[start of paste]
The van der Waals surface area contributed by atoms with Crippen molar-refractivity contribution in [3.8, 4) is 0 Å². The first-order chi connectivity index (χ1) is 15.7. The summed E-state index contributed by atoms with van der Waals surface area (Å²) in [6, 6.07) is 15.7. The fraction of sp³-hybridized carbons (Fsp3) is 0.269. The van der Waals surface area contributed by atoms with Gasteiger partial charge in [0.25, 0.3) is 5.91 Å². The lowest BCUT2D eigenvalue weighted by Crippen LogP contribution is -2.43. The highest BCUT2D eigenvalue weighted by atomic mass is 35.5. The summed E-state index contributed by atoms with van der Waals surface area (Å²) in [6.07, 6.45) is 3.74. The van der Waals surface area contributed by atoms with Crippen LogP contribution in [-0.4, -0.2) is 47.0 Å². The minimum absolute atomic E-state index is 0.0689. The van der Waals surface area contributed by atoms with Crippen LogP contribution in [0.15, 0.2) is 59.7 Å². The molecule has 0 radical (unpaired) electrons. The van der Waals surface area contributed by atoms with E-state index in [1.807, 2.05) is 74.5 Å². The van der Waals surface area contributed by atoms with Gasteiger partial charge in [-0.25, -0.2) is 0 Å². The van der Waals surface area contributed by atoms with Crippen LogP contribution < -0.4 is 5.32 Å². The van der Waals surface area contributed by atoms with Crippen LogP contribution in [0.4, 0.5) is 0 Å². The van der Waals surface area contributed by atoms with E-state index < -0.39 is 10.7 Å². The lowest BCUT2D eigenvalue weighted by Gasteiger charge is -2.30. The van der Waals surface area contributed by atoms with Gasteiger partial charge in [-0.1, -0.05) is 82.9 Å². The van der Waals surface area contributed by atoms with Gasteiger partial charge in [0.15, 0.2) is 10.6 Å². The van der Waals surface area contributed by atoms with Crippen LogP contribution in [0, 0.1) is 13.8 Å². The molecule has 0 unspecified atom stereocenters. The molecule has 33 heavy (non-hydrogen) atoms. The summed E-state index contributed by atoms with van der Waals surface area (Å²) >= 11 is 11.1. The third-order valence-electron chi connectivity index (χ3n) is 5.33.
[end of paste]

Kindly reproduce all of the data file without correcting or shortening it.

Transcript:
The van der Waals surface area contributed by atoms with Crippen molar-refractivity contribution in [3.8, 4) is 0 Å². The first-order chi connectivity index (χ1) is 15.7. The summed E-state index contributed by atoms with van der Waals surface area (Å²) in [6, 6.07) is 15.7. The fraction of sp³-hybridized carbons (Fsp3) is 0.269. The van der Waals surface area contributed by atoms with Gasteiger partial charge in [0.25, 0.3) is 5.91 Å². The lowest BCUT2D eigenvalue weighted by Crippen LogP contribution is -2.43. The highest BCUT2D eigenvalue weighted by atomic mass is 35.5. The summed E-state index contributed by atoms with van der Waals surface area (Å²) in [6.07, 6.45) is 3.74. The van der Waals surface area contributed by atoms with Crippen LogP contribution in [-0.4, -0.2) is 47.0 Å². The minimum absolute atomic E-state index is 0.0689. The van der Waals surface area contributed by atoms with Crippen LogP contribution in [0.15, 0.2) is 59.7 Å². The molecule has 0 radical (unpaired) electrons. The van der Waals surface area contributed by atoms with E-state index in [1.807, 2.05) is 74.5 Å². The van der Waals surface area contributed by atoms with Gasteiger partial charge in [-0.25, -0.2) is 0 Å². The van der Waals surface area contributed by atoms with Crippen LogP contribution < -0.4 is 5.32 Å². The van der Waals surface area contributed by atoms with Crippen LogP contribution in [0.4, 0.5) is 0 Å². The van der Waals surface area contributed by atoms with E-state index < -0.39 is 10.7 Å². The lowest BCUT2D eigenvalue weighted by Gasteiger charge is -2.30. The van der Waals surface area contributed by atoms with Gasteiger partial charge in [-0.1, -0.05) is 82.9 Å². The van der Waals surface area contributed by atoms with Gasteiger partial charge in [0.15, 0.2) is 10.6 Å². The van der Waals surface area contributed by atoms with Crippen LogP contribution in [0, 0.1) is 13.8 Å². The molecule has 0 unspecified atom stereocenters. The molecule has 33 heavy (non-hydrogen) atoms. The summed E-state index contributed by atoms with van der Waals surface area (Å²) >= 11 is 11.1. The third-order valence-electron chi connectivity index (χ3n) is 5.33.